One last thing I still haven't found a digital watch. Must be a faux-paw in France.
Anthony & His Pals
Day 3! After Silverstrand, we trekked back the way we came back to Wicklow, stopped at the Bridge Tavern one last time for some breakfast and a much needed break (I must stretch more). Ordered tea and breakfast and attempted to order beer (at 9:50AM) which we were denied due to Sunday's having a 12:30PM rule. No beer for Ciera and Kelli. We walked back to the Wicklow train station and on our way we were greeted with "hey honeymooners" from our friendly campsite attendant as he was pumping gas. Exchanged some words and said our goodbyes. Off to Rosslare!
We had no expectations for Rosslare, we planned on taking the ferry to Cherburg, France and Rosslare was the ferry port. We arrived earlier than we had anticipated and found the closest bar, The Porthole, part of the Rosslare Hotel, to sit and soak up some more Smithwicks. As we enter the bar a group of four people, two ladies, and two men greeted us (like I said, everyone is friendly). Our bags are kind of a giveaway that we are backpacking Europe. We sat at the table next to them while we chatted about our travels, Rosslare, and what they were up to.
The conversation, keep in mind, strong Irish accents with mouths like a sailor.
Anthony: "been going since last night if you know what I mean"
Shea: "are you too together, I mean traveling together"
Anthony: "sounds like you meant something else"
Shea: "I didn't mean nothing by it"
Anthony: "don't mind him he's shit"
Me: "actually it's our honeymoon"
They proceeded with yelling and cheering and congratulations with handshakes and hugs. Being gay and traveling we had it planned to be cautious and keep the PDA to a minimum. So far, it's been nothing but nice kind accepting people. Still proceeding with caution. Ireland may not care but we still have much more to see.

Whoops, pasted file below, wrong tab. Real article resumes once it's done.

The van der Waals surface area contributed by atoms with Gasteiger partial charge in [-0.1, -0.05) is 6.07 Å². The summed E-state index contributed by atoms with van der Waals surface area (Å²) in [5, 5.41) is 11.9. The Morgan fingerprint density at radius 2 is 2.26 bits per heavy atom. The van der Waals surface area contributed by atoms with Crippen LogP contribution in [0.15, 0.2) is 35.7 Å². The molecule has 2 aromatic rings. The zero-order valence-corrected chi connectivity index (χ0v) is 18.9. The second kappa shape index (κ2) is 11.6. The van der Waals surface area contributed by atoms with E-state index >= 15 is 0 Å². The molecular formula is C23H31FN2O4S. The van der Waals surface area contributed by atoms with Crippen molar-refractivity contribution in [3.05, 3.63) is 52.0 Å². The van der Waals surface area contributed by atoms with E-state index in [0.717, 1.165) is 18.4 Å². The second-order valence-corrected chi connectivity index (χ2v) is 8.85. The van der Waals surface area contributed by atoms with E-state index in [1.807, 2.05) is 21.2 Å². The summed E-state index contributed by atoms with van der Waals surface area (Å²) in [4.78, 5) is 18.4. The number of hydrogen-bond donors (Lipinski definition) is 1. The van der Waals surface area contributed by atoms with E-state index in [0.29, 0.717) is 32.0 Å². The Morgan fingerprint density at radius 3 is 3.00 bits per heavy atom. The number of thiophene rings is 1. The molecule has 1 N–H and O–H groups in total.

The three beers we consumed while talking with the four of them came to a halt as our newest friend Anthony got a bit ill and had to leave as did the rest of them. Not before Shea rolled a spliff that he shared with us. Then it was two, then it was three as a Scottish man, named Mark came outside and chatted with us as well about our expedition. We made way to the ferry terminal to board the Oscar Wilde were we to embark on an 18 hour boat ride to France.
We stayed in a tiny cabin with a tiny bathroom with fold down berths in room 6195. We kept saying that we are basically on the titanic. I'm Rose and Kelli is Leo. The ferry is filled with restaurants, bars, arcades, shops, and even a movie theater. Thankful for my anti-nausea patch that we obtained from our doctor, we didn't get sick. I actually don't know if I have sea sickness but I wasn't going to find out. I found it interesting that the boat was by Irish Ferries, the help was French, he outlets were European (Ireland uses UK) but they speak English. Very confusing. I made Kelli play arcade games with me after she said no twice then she said yes once. :)
Camping On The Coast
I. Love. This. Town. It reminds me of my hometown in California. It's friendly, small, and adorable like Auburn. We purchased a EuRail Global Pass so we had the freedom of taking any train any where and every where we wanted. Expensive but so far, very worth it.
We took the train from Dublin towards Rosslare and stopped at Wicklow for a campsite we had found online through Alan Rogers and ACSI. We've been using the tourist offices in the cities or towns as much as possible. After all, they are there for you!
Before we headed to our campsite we took a break at the Bridge Tavern where we sipped on ice cold Smithwicks (a fantastic light Irish beer) outside watching the locals go about their Saturday morning, did I say morning. I meant afternoon. The Bridge Tavern is a bed and breakfast as well as a bar and restaurant. After three beers each we decided we had enough liquid courage to make our three mile trek down the coastal road to Silverstrand. Knowing that the sidewalk was going to eventually end we walked along the street mesmerized by the scenic views. The brightest green hills we had ever seen, herds of sheep, adorable country homes, all with red or blues doors. Everyone waves as they pass us by, we were probably a sight to see with ginormous bags on our back with bright orange rain covers. What only seemed like 30 minutes (it took an hour) we arrived at a Silveratrand.